by Julie Samuels
The unemployment rate for veterans is high. Way too high, especially for those who have served since September 11. The official number hovers around 10 percent, higher than for non-veterans. This means that nearly 250,000 Americans who have served are out of work. It is unacceptable.
What’s worse, it seems likely that this number will only grow as the military cuts back the size of its active duty force and sequestration cuts further reduce the number of jobs in other branches of government or among government contractors. Traditionally, many of these jobs have been filled by veterans. As a result, more veterans return from duty with fewer employment opportunities.
Meanwhile, tech companies are having a harder and harder time finding talent. This trend shows no sign of slowing down. According to the U.S. Department of Labor, by 2020, there will be 1.4 million “computer specialist” job openings in the United States. Yet, training is lagging behind these market trends.
Round peg, meet round hole.
Take the experience of Isaac Elias, a 32-year-old veteran who spent five years on active duty and served in both Iraq and Afghanistan. When Isaac left the military, he knew he had access to various career development opportunities. However, most of them were through formal partnerships with traditional industry, like manufacturing or logistics. These jobs didn’t appeal to Isaac, who had served in military intelligence.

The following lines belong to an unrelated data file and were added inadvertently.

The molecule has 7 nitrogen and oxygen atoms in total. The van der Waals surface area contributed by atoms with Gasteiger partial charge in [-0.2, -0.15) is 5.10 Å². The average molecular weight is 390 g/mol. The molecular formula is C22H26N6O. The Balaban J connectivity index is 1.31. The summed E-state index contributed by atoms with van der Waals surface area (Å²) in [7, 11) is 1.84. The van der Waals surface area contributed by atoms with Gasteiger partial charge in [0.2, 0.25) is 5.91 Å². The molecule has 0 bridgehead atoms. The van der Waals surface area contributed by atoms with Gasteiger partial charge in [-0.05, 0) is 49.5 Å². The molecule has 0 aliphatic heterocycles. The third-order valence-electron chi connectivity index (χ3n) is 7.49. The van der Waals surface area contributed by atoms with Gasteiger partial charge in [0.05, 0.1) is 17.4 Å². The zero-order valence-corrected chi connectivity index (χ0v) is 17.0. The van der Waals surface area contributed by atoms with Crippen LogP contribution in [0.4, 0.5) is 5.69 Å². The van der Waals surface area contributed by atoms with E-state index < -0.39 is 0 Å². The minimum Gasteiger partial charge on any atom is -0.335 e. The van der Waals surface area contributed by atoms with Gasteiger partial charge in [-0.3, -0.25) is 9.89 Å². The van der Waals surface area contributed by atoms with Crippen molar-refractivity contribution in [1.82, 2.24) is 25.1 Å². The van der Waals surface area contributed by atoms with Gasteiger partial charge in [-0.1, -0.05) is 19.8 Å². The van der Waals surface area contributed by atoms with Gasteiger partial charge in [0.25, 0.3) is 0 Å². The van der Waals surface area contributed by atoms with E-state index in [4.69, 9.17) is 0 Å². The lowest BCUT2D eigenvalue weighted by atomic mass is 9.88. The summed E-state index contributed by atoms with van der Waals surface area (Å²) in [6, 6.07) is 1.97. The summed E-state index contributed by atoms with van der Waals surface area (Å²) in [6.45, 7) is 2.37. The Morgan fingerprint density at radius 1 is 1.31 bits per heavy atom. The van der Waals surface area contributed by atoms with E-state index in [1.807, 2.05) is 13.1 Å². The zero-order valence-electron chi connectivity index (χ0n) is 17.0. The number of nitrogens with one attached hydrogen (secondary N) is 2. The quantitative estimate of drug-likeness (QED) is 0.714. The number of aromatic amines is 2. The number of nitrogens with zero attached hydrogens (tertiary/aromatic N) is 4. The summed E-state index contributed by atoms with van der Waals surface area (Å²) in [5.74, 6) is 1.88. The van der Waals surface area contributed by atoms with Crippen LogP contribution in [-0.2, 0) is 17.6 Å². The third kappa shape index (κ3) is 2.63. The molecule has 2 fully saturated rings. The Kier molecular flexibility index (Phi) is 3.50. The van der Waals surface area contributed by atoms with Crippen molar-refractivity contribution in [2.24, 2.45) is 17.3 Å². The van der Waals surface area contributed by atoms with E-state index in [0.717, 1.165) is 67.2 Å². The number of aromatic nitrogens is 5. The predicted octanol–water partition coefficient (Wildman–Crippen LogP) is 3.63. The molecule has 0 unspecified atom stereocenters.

In turn, he used his GI benefits, including paid tuition and living expenses, to attend a four-year college. In only three years, he finished with a degree in Business Administration. While in school, his interest in technology grew, aided by professors who extolled how technological advances were dramatically changing business.
Between his classes, his family (a wife and three children), and his job waiting tables, Isaac taught himself to code.
Armed with an informal coding education and a business degree, Isaac struggled to find reliable employment in his desired field. So, he went back to school, this time without GI benefits. He applied to coding bootcamps and decided to attend General Assembly, which offers business, design, and technology courses taught by experienced practitioners. Isaac funded these programs and his family’s living expenses on his credit card, accumulating nearly $25,000 in debt on four different cards in the process.
Isaac says it was all worth it. He ended up with a great job as a software developer and regularly hears from recruiters. However, he spent three years in school and exhausted his GI Bill benefits working on a degree he doesn’t use. In fact, in 2014 Isaac said that he would have told 2009 Isaac to bypass college and go to General Assembly.
About Author: Julie Samuels is the executive director of Engine, a research foundation and advocacy organization for technology entrepreneurship.